Kevin Baker writes: The president seemed unable to concentrate or focus throughout the debate, mouthing occasional numbers and assorted caveats to points he could never really complete. When it came to the issues, he offhandedly conceded much of the Republican worldview, something he is now apt to do at anytime, without warning.
What caused the financial crisis? Well, it had something to do with the banks. But Obama also had to admit it was poor people “who took out home mortgages they couldn’t afford.”
Physically, he looked shamefaced, even guilty. Whenever Romney made some point, he would drop his head, purse his lips, and nod, like a prisoner in the dock admitting to some shabby crime.
There is no reasonable explanation — no acceptable explanation — for such a performance.
We will get one, of course. We always do. Michael Dukakis had a cold for his big debate, and besides he was afraid that his wife couldn’t stand the mental strain of being First Lady. Al Gore never really wanted the political career that his father pressured him into. Etc., etc., etc. Barack Obama has repeatedly informed us that he hates living in the White House and can’t wait to be an ex-president.
Yet all of these personalized, psychological apologetics merely underscore the essential disconnect between the leadership of the Democratic party and its base. The leadership is now filled almost exclusively with careerists, who have no real goals they want to accomplish beyond their own advancement, and who actively don’t want to pursue any of the liberal ideas they pretend to support.
They don’t sound like they believe what they’re saying . . . because they don’t believe what they’re saying.
Neither does Mitt Romney, but he was able to put on a convincing act last night, visibly gaining confidence and command with each sally. By the end of the night, he seemed to have channeled not only Ronald Reagan’s genial manner and poise but even his voice.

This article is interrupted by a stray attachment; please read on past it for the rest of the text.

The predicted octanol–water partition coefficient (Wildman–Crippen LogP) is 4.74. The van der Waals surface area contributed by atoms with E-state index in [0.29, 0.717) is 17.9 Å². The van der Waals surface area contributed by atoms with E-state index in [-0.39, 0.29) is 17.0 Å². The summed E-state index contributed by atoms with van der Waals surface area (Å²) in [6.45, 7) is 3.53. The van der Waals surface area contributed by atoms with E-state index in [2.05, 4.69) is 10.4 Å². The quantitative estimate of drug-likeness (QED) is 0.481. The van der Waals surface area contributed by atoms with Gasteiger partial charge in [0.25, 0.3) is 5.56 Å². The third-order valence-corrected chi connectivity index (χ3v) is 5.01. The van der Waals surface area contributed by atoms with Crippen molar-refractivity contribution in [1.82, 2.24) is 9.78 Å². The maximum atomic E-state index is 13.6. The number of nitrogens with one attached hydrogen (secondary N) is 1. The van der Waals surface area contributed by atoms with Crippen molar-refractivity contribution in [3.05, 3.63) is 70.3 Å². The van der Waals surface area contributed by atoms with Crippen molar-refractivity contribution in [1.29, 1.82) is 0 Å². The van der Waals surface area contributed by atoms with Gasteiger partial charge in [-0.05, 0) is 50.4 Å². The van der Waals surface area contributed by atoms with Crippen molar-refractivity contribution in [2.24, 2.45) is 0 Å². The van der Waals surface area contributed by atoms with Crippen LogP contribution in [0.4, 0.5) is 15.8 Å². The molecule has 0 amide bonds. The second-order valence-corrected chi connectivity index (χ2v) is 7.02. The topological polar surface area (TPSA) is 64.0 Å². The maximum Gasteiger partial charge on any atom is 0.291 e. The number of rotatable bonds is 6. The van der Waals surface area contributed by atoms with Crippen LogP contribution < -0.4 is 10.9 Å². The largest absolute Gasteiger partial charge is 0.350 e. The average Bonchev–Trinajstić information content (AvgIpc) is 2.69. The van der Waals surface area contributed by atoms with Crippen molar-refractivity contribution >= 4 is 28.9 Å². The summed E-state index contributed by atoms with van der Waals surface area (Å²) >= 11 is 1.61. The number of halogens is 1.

Romney and his advisers displayed a sleight-of-hand beyond anything I thought them capable of. In Romney’s reach back toward the center in the debate, he had to lie almost incessantly, breezily denying most of the things he has been advocating in almost two years of campaigning. And it didn’t help Obama that Jim Lehrer looked as if he was up well past his bedtime, barely able to keep track of the debate much less effectively monitor it.
Obama had a perfect opportunity to impose his own agenda on last night’s debate. He could and should have made the entire evening a debate on Romney’s shocking contention that nearly half the country is made up of “victims and dependents,” mooching off the rest of us simply because they are not currently paying federal income taxes.
Romney did not want this made public, but he has not denied that he believes it, admitting only that he expressed himself badly. Could there possibly be any better setup? Obama could have turned the whole evening into a seminar on just how radical and bizarre Republican thinking has become. All of Romney’s attempts to obfuscate and lie about the figures of his fantastical schemes for balancing the budget could have been easily bulldozed.
A real president, a president of the professional ability that Democrats used to elect routinely, could have managed such a feat while simultaneously threatening the mullahs of Tehran into submission and making a condolence call to a sick child.
Instead, Obama signaled that he wants out. His diehard supporters are already trying to wave away this weirdly awful, unengaged performance as just his latest turn of Zen mastery, but that dog won’t hunt. They should steel themselves for more shocking displays of indifference over the next month on the part of this strangely diffident individual. It’s quite possible that he means what he says, and he really can’t wait to become an ex-president.